In Tacloban, for instance, the resettlement enclaves are located 14 km from the city center because these are the only available sites that are safe and away from any body of water.
The family of Annacel Garido, 30, was one of the 900 families in Barangay 88 who chose not to live at their designated resettlement area, the North Hill Arbours in Barangay 106 (Sto. Niño).
She said they decided not to live in the unit awarded to her family in North Hill because it would be too costly for them to travel daily to the city center, where her father worked as a fisherman and her two younger siblings were studying.
The bus fare from North Hill costs at least P100 for each commuter daily, an amount that a small fisherman could barely afford.
But Garido said they stay in their housing unit every weekend to prevent the city government from repossessing it.
Still shelter from storm
Under the deed of conveyance, beneficiaries should physically occupy their units or risk losing these houses. Over 100 beneficiaries have forfeited their units for not actually occupying them.
Garido said they also sought shelter in their housing unit during impending typhoon or heavy rains.
Tedence Jopson, assistant chief of the City Housing and Development Office, said basic amenities like water and electricity have been put in place in the resettlement sites.
Jopson said the local government had planned to put up an economic zone in the northern section of the city to generate employment for people now living there. He said the skills and livelihood training earlier given to the housing beneficiaries had failed since many were not inclined to start and sustain small businesses.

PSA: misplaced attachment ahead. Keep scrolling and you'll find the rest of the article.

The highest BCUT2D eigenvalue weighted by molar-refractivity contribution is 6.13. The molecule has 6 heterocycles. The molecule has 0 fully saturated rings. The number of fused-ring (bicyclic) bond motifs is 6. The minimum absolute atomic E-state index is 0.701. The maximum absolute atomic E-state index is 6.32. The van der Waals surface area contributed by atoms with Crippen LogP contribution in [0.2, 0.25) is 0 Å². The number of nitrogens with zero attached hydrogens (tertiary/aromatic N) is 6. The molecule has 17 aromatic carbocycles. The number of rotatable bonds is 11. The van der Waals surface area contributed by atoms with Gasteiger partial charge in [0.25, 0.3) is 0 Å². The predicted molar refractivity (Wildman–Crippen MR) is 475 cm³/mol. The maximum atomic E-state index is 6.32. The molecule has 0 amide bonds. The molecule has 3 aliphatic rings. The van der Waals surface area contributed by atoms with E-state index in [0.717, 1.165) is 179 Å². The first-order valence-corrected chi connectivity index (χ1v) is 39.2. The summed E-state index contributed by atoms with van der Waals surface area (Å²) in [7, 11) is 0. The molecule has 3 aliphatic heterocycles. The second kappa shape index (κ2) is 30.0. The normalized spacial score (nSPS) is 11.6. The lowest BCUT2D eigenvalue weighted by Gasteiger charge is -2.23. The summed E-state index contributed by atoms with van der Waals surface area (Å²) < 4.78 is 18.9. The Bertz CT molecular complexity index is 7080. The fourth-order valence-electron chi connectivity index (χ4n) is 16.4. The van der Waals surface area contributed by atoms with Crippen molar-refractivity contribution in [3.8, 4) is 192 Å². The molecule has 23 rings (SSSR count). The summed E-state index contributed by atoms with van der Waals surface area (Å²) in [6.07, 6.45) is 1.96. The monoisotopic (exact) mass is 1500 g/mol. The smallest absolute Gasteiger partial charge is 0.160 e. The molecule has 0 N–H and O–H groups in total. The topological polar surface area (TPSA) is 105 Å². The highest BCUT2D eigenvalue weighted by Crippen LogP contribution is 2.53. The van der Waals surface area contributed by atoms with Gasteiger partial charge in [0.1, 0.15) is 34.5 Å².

“There are now several business outlets like gasoline stations, convenience stores operating 24/7, among others,” he added.
But Cebu’s case is different.
The NHA’s Cabahug admitted that some beneficiaries raised concerns over the absence of permanent water supply in the resettlement sites in the mainland towns of San Remigio and Daanbantayan, and the municipalities on Bantayan Island—Bantayan, Madridejos and Sta. Fe.
At present, the housing units in these resettlement enclaves have temporary water supply provided by local governments but in limited volume. The Local Water Utilities Administration is still working on providing permanent water supply to these areas.Unlike in Tacloban where there are at least 40 buses and passenger jeepneys plying the route from the city center to the resettlement sites, such is not the case in northern Cebu.
Cabahug said the relocated beneficiaries had to use “habal-habal” (motorcycle for hire), spending more than the set minimum fare, in the absence of regular public utility vehicles.
He appealed to local governments in these areas to find ways to help the beneficiaries by providing public transportation to and from the housing sites.
Cabahug also asked the beneficiaries to take care of the houses awarded to them.
“These houses are not only structures. These are homes you can call your own. By taking care of these houses, you not only honor the efforts of the NHA and other stakeholders to rebuild your houses and restore your life but also ensure a stable future for your loved ones,” he added.
Tacloban City tourism officer Ma. Lourdes Tabao said it was time to get past the “grieving phase” and move on into “celebratory tone.”
“It has been 10 years now. What we will be observing is a thanksgiving, especially to those who extended assistance to us like various organizations which help us recover fast from devastation,” said Tabao, who is involved in this year’s commemoration rites.
“This is our way of saying ‘thank you’ to them. Ten years later, this year is a celebration of a new lease on life for all of us, especially coming from the [COVID-19] pandemic that we all have experienced,” Tabao said.